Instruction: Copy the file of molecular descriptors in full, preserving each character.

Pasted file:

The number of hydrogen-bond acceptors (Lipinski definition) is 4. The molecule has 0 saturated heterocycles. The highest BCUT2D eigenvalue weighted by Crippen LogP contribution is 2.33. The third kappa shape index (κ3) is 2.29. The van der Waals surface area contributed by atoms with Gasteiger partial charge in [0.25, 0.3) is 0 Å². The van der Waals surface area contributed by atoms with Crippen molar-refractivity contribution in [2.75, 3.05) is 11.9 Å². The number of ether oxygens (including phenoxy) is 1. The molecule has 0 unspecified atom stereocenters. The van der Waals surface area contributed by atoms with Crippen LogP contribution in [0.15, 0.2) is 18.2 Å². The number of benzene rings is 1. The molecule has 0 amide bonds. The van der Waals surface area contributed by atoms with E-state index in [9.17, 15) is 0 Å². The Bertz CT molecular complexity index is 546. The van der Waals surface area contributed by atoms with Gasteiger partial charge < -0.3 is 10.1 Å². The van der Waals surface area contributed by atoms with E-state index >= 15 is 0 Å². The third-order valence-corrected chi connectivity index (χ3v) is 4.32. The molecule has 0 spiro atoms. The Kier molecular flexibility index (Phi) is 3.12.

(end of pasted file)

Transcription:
The number of hydrogen-bond acceptors (Lipinski definition) is 4. The molecule has 0 saturated heterocycles. The highest BCUT2D eigenvalue weighted by Crippen LogP contribution is 2.33. The third kappa shape index (κ3) is 2.29. The van der Waals surface area contributed by atoms with Gasteiger partial charge in [0.25, 0.3) is 0 Å². The van der Waals surface area contributed by atoms with Crippen molar-refractivity contribution in [2.75, 3.05) is 11.9 Å². The number of ether oxygens (including phenoxy) is 1. The molecule has 0 unspecified atom stereocenters. The van der Waals surface area contributed by atoms with Crippen LogP contribution in [0.15, 0.2) is 18.2 Å². The number of benzene rings is 1. The molecule has 0 amide bonds. The van der Waals surface area contributed by atoms with E-state index in [9.17, 15) is 0 Å². The Bertz CT molecular complexity index is 546. The van der Waals surface area contributed by atoms with Gasteiger partial charge < -0.3 is 10.1 Å². The van der Waals surface area contributed by atoms with E-state index >= 15 is 0 Å². The third-order valence-corrected chi connectivity index (χ3v) is 4.32. The molecule has 0 spiro atoms. The Kier molecular flexibility index (Phi) is 3.12.